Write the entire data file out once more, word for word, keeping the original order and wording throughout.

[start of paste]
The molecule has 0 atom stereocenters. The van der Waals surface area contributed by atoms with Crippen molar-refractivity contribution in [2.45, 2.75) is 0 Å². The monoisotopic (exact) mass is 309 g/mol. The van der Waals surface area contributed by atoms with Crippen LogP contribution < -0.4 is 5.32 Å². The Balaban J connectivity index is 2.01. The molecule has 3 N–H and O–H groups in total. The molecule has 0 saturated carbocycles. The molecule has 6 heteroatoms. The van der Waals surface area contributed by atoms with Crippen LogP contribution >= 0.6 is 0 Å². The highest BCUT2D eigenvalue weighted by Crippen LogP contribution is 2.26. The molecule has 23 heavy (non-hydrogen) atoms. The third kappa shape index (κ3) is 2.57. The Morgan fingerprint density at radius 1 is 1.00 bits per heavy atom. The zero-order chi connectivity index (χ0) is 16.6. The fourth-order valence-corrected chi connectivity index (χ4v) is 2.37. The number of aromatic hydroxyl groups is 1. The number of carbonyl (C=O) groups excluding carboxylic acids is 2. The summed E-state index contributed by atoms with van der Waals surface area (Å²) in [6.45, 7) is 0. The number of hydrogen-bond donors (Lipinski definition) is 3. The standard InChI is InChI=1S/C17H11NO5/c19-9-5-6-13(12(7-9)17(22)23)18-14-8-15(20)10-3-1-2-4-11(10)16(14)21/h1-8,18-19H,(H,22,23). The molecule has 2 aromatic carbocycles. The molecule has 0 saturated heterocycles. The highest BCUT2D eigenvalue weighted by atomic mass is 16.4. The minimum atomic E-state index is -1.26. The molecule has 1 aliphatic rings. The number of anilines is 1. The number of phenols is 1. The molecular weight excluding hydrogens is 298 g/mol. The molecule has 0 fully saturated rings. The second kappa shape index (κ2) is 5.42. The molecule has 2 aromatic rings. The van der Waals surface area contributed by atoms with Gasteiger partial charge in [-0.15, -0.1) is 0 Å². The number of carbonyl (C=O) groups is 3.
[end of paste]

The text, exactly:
The molecule has 0 atom stereocenters. The van der Waals surface area contributed by atoms with Crippen molar-refractivity contribution in [2.45, 2.75) is 0 Å². The monoisotopic (exact) mass is 309 g/mol. The van der Waals surface area contributed by atoms with Crippen LogP contribution < -0.4 is 5.32 Å². The Balaban J connectivity index is 2.01. The molecule has 3 N–H and O–H groups in total. The molecule has 0 saturated carbocycles. The molecule has 6 heteroatoms. The van der Waals surface area contributed by atoms with Crippen LogP contribution >= 0.6 is 0 Å². The highest BCUT2D eigenvalue weighted by Crippen LogP contribution is 2.26. The molecule has 23 heavy (non-hydrogen) atoms. The third kappa shape index (κ3) is 2.57. The Morgan fingerprint density at radius 1 is 1.00 bits per heavy atom. The zero-order chi connectivity index (χ0) is 16.6. The fourth-order valence-corrected chi connectivity index (χ4v) is 2.37. The number of aromatic hydroxyl groups is 1. The number of carbonyl (C=O) groups excluding carboxylic acids is 2. The summed E-state index contributed by atoms with van der Waals surface area (Å²) in [6.45, 7) is 0. The number of hydrogen-bond donors (Lipinski definition) is 3. The standard InChI is InChI=1S/C17H11NO5/c19-9-5-6-13(12(7-9)17(22)23)18-14-8-15(20)10-3-1-2-4-11(10)16(14)21/h1-8,18-19H,(H,22,23). The molecule has 2 aromatic carbocycles. The molecule has 0 saturated heterocycles. The highest BCUT2D eigenvalue weighted by atomic mass is 16.4. The minimum atomic E-state index is -1.26. The molecule has 1 aliphatic rings. The number of anilines is 1. The number of phenols is 1. The molecular weight excluding hydrogens is 298 g/mol. The molecule has 0 fully saturated rings. The second kappa shape index (κ2) is 5.42. The molecule has 2 aromatic rings. The van der Waals surface area contributed by atoms with Gasteiger partial charge in [-0.15, -0.1) is 0 Å². The number of carbonyl (C=O) groups is 3.